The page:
What would have happened if the US did not fight the Germans?  For the Europeans we cannot be sure. Hitler may have been reversed by his own people.  The bourgeois and aristocrats were unhappy with him. He would have died and then maybe something along the lines of what happened in the Soviet Union would have happened. The Soviets may have won the war.  But the US would have gone on living, feeding itself and developing while, in good Monroe Doctrine tradition, protecting the backyard.  In other words, those young Americans buried on Omaha would have lived, married, had children and known moments of happiness and sorrow. 

More than that: those who sent the young to die and kill, would have done good business with Germany.  Just ask IBM. 

So, why talk about this today, other than the fact I went back to the cemetery and touched the stones of those “Unknown But Unto God” (I always feel a special empathy for them) and wondered why a few had the Medal of Honor for dying where all had died?  Did Nietzsche not say “we are all equal before death”?  

Think about it.  The United States has been at war in one way or another since 1941: Always to make the world a better and safer place.  Benjamin Franklin and Thomas Jefferson wanted the US to be an agrarian country, self sustainable and out of the European conflicts.  Franklin, I am told, wanted the wild Turkey to be the national emblem because, he said, it is a bird of peace although I suspect it may be because he had low expectations on American intellectual capacities.  What would we, the people, have lost, by staying home and taking care of our own shop?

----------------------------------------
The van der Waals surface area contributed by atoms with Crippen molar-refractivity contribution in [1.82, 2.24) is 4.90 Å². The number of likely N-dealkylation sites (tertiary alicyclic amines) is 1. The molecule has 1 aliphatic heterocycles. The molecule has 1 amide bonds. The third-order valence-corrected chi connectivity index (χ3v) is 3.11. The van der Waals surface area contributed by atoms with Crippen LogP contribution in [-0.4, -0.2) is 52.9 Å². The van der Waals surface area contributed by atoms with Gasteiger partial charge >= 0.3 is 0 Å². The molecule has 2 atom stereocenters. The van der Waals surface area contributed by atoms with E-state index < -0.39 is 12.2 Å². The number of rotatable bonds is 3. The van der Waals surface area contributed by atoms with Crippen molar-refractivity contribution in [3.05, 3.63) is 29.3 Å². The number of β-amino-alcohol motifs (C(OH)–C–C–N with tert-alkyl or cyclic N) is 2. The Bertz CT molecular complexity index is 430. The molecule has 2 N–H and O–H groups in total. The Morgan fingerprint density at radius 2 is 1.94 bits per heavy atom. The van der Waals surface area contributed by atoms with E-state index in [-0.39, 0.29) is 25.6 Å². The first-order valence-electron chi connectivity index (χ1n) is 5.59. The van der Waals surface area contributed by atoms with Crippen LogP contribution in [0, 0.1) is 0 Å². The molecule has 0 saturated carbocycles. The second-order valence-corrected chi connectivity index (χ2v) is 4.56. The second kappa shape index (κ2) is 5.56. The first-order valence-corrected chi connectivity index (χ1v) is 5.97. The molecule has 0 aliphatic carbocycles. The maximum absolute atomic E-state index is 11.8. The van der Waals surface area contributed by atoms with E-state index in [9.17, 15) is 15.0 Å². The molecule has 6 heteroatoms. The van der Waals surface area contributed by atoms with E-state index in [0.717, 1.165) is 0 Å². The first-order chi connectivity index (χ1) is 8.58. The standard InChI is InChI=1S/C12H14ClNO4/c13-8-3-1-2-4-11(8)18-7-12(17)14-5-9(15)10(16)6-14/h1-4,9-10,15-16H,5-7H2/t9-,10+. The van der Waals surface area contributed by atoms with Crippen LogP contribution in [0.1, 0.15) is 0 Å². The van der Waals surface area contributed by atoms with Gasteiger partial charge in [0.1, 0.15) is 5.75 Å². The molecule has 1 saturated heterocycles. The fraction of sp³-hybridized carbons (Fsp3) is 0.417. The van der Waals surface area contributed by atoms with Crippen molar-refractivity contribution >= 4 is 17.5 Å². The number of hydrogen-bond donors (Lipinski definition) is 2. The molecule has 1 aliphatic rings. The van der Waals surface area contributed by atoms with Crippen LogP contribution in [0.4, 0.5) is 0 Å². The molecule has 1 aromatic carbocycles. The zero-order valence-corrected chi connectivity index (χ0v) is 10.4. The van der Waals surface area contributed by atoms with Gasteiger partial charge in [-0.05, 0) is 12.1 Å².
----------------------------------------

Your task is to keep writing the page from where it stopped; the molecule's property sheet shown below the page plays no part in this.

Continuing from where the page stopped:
Our warrior heroes are heroes.  But I reject the myth those who sit back, make money and do not fight, have force fed us. It is the same myth that has us ‘liberating Iraq’.  Why do Americans let this happen?  Is it because we have not had a war on our territory in 142 years?  Is it because we have not seen our mothers and sisters raped by the conquering armies or because we did not grow up without Uncles like Sonja? Is it because everything has not been carried away or destroyed? 

When you think war, think about globalization.  Think about who is winning and who is losing.  Or as we say in journalism: “follow the money.”  Are you listening Halliburton?

One Comment

  1. THE POOR GRASS ON THE BATTLEFIELD OF THE TWO ELEPHANTS…..
    Yes, Papa the old soldier is gone. None of nearly six ex-servicemen from my small village who fought the “colonial war” in south east Asia in the the 1940’s is alive. Most of his colleagues in the village and thousand others elsewhere from the British colony of the Gold Coast and others died as poor people.
    Papa hardly talked about the war. I don’t know why. Certainly it was not a pleasant experience. Many young men were in one way or the other forced to to join the army. He had completed secondary school when the war started.
    Today, ex service men are remembered each year in Ghana for the role they played in the independence struggle. Some were shot dead and wounded by the colonial police while marching to the Christianborg Castle to present a petition on their plight to the Govenor.
    When we think or talk about war or wage war let’s ask whose war…
    A friend asks whether war is the best the solution to problems in this age of human civilisation.
    Talking about who is winning and who is losing, perhaps an African adage could be of help. It says “when two elephants fight, it the grass on their battlefield that suffers”.